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GI Skinhead

GI Skinhead

An FBI report details white supremacists’ recruitment of military personnel.

BY Jacob Wheeler

Domestic Skinhead groups are recruiting U.S. military members. They’re looking for “ghost skins”–personnel without records of white supremacist activity or overtly racist tattoos.

According to a recently declassified July report from the FBI’s Domestic Terrorism Analysis Unit, “extremist leaders have historically favored recruiting active and former military personnel for their knowledge of firearms, explosives and tactical skills and their access to weapons and intelligence in preparation for an anticipated war against the federal government, Jews and people of color.”

Between October 2001 and May 2008, 203 individuals active in the white supremacist movement had claimed or confirmed ties to military service. While that number is a small percentage of the nearly 1.5 million active-duty military personnel, the report notes, “the prestige which the extremist movement bestows upon members with military experience grants them the potential for influence beyond their numbers.”

A 2006 report by the Southern Poverty Law Center revealed that, in order to meet wartime recruiting goals, the Department of Defense had “relaxed standards designed to weed out radical white supremacists.”

Forty members of Congress subsequently urged then-Defense Secretary Donald Rumsfeld to crack down on extremists in the military or prevent them from joining in the first place. But neither Rumsfeld nor current Defense Secretary Robert Gates have made a sustained effort to do so.

“Military extremists present an elevated threat to both their fellow service members and the public,” Sen. Richard Shelby (R-Ala.) wrote in an open letter to Rumsfeld. “We witnessed with Timothy McVeigh that today’s racist extremist may become tomorrow’s domestic terrorist.”

McVeigh was a decorated veteran of the 1991 Gulf War before he and a co-conspirator blew up the Alfred P. Murrah Federal Building in Oklahoma City on April 19, 1995–the largest act of domestic terrorism in U.S. history.

The FBI released the report–titled “White Supremacist Recruitment of Military Personnel since 9/11”–to law-enforcement agencies nationwide, detailing more than a dozen criminal cases involving Iraq and Afghanistan War veterans and active-duty personnel who are involved in extremist activity.

In 2006, the leader of a Texas-based skinhead organization called the Celtic Knights attempted to obtain guns and explosives from a soldier at Fort Hood, Texas, who had served in Iraq and was a member of neo-Nazi group the National Alliance.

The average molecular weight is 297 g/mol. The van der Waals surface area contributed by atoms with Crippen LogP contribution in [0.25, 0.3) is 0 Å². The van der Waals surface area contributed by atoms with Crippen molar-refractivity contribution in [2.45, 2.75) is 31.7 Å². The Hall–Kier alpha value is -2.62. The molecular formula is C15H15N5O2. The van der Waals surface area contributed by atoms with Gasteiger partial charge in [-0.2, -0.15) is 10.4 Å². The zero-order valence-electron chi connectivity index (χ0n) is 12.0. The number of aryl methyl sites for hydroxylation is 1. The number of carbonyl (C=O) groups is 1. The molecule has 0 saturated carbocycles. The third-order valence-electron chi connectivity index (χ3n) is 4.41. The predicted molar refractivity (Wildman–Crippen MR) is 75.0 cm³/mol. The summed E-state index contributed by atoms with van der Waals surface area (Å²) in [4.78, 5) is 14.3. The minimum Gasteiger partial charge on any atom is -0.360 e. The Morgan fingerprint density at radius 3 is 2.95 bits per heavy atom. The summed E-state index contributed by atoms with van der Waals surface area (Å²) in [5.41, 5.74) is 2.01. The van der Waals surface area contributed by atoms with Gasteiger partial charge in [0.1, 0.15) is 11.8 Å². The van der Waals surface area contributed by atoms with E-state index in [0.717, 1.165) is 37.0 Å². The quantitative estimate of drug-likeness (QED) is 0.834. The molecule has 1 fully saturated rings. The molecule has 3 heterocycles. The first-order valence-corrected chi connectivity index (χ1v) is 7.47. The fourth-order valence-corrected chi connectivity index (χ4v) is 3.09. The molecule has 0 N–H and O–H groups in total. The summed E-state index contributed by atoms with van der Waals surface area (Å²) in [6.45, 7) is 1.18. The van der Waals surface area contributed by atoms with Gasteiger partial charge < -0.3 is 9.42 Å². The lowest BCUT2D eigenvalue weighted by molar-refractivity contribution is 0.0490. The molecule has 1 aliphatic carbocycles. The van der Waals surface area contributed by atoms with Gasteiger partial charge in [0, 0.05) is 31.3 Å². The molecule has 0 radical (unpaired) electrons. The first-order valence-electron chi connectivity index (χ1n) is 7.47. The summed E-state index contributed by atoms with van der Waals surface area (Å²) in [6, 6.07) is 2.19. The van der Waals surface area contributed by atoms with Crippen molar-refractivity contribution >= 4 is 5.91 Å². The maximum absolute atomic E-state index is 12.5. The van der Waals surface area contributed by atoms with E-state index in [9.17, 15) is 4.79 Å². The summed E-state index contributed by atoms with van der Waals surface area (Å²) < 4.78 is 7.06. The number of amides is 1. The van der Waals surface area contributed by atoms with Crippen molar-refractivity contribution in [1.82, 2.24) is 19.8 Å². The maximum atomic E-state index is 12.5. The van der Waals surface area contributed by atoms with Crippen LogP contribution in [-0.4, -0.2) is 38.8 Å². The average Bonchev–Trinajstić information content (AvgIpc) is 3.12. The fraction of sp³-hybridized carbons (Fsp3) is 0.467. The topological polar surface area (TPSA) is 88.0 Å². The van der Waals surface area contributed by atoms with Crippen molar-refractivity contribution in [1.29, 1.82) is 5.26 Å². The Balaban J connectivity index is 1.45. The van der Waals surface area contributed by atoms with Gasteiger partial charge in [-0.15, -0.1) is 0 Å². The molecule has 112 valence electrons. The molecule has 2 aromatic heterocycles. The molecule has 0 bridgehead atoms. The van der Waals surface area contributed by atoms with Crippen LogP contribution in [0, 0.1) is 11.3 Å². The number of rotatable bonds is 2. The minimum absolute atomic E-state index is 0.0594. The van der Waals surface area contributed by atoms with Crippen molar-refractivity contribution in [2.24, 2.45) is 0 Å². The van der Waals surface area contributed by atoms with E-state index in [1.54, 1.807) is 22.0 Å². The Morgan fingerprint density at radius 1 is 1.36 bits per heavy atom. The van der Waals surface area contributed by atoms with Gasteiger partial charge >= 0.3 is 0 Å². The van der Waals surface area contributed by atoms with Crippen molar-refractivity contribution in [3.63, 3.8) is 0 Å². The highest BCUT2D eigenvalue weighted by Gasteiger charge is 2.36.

Matthew Kennard, a freelance journalist whose 2008 graduate school thesis at Columbia University looked at how the U.S. military is allowing the far right to join its ranks, has monitored popular skinhead online chat rooms.

In the neo-Nazi online forum, Blood & Honour, “88Soldier88” wrote on Feb. 18, 2008, “I am in the ARMY right now. I work in the Detainee Holding Area [in Iraq]. … I am in the infantry but want to go to SF [Special Forces]. Hopefully the training will prepare me for what I hope is to come.”

“There are actually a lot more ‘skinheads,’ ‘Nazis,’ white supremacists now [in the military] than there has been in a long time,” wrote one Blood & Honour member who identified himself as Jacob Berg in an e-mail to Kennard. “The biggest reason I’m so proud of my kills [reportedly of women, children and elderly people] is because by killing a brown, many white people will live to see a new dawn.”

“The rhetoric on the chat threads is appalling, these alleged soldiers talk about killing ‘sand niggas,’ ‘hajjis’ and glorify the killing of innocents,” Kennard tells In These Times. “How far you can trust this is obviously up for debate, but I have talked to white supremacist soldiers who I know have been in Iraq and Afghanistan and their attitude to Arabs is unsurprisingly one of disdain.”

Through documents obtained from the U.S. Army’s Criminal Investigative Division, Kennard discovered that Army commanders have terminated investigations of suspected extremist activity in the military, in one case because it would interfere with a suspect’s imminent deployment to Iraq.

“This is not an ideological preference for white supremacists,” Kennard says. “The military just can’t meet their troop needs, so their standards have had to drop. That won’t change until the war scales down.”

Jacob Wheeler is a contributing editor at In These Times.

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